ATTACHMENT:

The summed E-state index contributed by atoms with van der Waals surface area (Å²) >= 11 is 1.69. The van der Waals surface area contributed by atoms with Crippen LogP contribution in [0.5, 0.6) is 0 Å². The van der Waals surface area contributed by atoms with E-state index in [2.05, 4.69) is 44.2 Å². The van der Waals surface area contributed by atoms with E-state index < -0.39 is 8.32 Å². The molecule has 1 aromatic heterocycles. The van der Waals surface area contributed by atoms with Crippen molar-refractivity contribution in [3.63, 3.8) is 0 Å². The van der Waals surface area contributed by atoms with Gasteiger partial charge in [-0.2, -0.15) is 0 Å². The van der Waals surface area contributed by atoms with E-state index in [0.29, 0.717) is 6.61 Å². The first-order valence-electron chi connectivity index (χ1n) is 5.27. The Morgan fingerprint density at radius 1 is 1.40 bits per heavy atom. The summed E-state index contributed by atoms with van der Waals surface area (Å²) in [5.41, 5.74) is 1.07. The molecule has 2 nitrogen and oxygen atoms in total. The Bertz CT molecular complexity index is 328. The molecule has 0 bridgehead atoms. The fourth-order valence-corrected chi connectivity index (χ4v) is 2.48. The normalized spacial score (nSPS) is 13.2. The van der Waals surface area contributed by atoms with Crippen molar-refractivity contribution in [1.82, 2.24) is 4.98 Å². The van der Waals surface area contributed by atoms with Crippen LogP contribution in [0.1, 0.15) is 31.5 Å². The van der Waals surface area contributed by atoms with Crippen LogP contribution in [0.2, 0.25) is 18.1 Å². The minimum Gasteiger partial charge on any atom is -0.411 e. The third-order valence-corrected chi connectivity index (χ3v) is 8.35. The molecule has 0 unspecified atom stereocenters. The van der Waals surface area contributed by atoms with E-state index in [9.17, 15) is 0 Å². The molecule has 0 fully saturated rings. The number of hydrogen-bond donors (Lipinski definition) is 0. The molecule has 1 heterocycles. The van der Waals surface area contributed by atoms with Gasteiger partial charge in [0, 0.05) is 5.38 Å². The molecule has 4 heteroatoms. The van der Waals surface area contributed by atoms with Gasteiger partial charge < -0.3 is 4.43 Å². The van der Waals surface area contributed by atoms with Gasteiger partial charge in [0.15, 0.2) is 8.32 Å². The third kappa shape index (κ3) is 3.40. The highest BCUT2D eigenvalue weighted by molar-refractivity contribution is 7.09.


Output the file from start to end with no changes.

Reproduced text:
The summed E-state index contributed by atoms with van der Waals surface area (Å²) >= 11 is 1.69. The van der Waals surface area contributed by atoms with Crippen LogP contribution in [0.5, 0.6) is 0 Å². The van der Waals surface area contributed by atoms with E-state index in [2.05, 4.69) is 44.2 Å². The van der Waals surface area contributed by atoms with E-state index < -0.39 is 8.32 Å². The molecule has 1 aromatic heterocycles. The van der Waals surface area contributed by atoms with Crippen molar-refractivity contribution in [3.63, 3.8) is 0 Å². The van der Waals surface area contributed by atoms with Gasteiger partial charge in [-0.2, -0.15) is 0 Å². The van der Waals surface area contributed by atoms with E-state index in [0.29, 0.717) is 6.61 Å². The first-order valence-electron chi connectivity index (χ1n) is 5.27. The Morgan fingerprint density at radius 1 is 1.40 bits per heavy atom. The summed E-state index contributed by atoms with van der Waals surface area (Å²) in [5.41, 5.74) is 1.07. The molecule has 2 nitrogen and oxygen atoms in total. The Bertz CT molecular complexity index is 328. The molecule has 0 bridgehead atoms. The fourth-order valence-corrected chi connectivity index (χ4v) is 2.48. The normalized spacial score (nSPS) is 13.2. The van der Waals surface area contributed by atoms with Crippen molar-refractivity contribution in [1.82, 2.24) is 4.98 Å². The van der Waals surface area contributed by atoms with Crippen LogP contribution in [0.1, 0.15) is 31.5 Å². The van der Waals surface area contributed by atoms with Crippen LogP contribution in [0.2, 0.25) is 18.1 Å². The minimum Gasteiger partial charge on any atom is -0.411 e. The third-order valence-corrected chi connectivity index (χ3v) is 8.35. The molecule has 0 unspecified atom stereocenters. The van der Waals surface area contributed by atoms with E-state index in [9.17, 15) is 0 Å². The molecule has 0 fully saturated rings. The number of hydrogen-bond donors (Lipinski definition) is 0. The molecule has 1 heterocycles. The van der Waals surface area contributed by atoms with Gasteiger partial charge in [0, 0.05) is 5.38 Å². The molecule has 4 heteroatoms. The van der Waals surface area contributed by atoms with Gasteiger partial charge < -0.3 is 4.43 Å². The van der Waals surface area contributed by atoms with Gasteiger partial charge in [0.15, 0.2) is 8.32 Å². The third kappa shape index (κ3) is 3.40. The highest BCUT2D eigenvalue weighted by molar-refractivity contribution is 7.09.